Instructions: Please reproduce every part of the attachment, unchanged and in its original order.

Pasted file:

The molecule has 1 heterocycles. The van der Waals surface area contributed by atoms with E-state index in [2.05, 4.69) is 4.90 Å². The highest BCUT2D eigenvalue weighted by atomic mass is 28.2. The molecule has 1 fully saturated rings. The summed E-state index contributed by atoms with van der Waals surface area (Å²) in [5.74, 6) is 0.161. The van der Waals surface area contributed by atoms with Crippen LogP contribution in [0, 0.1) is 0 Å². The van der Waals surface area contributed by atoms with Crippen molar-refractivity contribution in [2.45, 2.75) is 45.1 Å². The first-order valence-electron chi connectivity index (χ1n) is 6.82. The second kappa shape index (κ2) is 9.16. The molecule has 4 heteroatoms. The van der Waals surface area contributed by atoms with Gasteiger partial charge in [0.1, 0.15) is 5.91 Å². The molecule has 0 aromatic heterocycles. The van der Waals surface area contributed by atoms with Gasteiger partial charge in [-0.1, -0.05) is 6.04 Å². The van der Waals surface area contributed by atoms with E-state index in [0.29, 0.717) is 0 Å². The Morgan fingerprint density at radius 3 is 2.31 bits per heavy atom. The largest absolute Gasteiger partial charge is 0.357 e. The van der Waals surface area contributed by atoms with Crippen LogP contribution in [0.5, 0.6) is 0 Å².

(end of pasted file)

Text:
The molecule has 1 heterocycles. The van der Waals surface area contributed by atoms with E-state index in [2.05, 4.69) is 4.90 Å². The highest BCUT2D eigenvalue weighted by atomic mass is 28.2. The molecule has 1 fully saturated rings. The summed E-state index contributed by atoms with van der Waals surface area (Å²) in [5.74, 6) is 0.161. The van der Waals surface area contributed by atoms with Crippen LogP contribution in [0, 0.1) is 0 Å². The van der Waals surface area contributed by atoms with Crippen molar-refractivity contribution in [2.45, 2.75) is 45.1 Å². The first-order valence-electron chi connectivity index (χ1n) is 6.82. The second kappa shape index (κ2) is 9.16. The molecule has 4 heteroatoms. The van der Waals surface area contributed by atoms with Gasteiger partial charge in [0.1, 0.15) is 5.91 Å². The molecule has 0 aromatic heterocycles. The van der Waals surface area contributed by atoms with Gasteiger partial charge in [-0.1, -0.05) is 6.04 Å². The van der Waals surface area contributed by atoms with E-state index in [0.29, 0.717) is 0 Å². The Morgan fingerprint density at radius 3 is 2.31 bits per heavy atom. The largest absolute Gasteiger partial charge is 0.357 e. The van der Waals surface area contributed by atoms with Crippen LogP contribution in [0.5, 0.6) is 0 Å².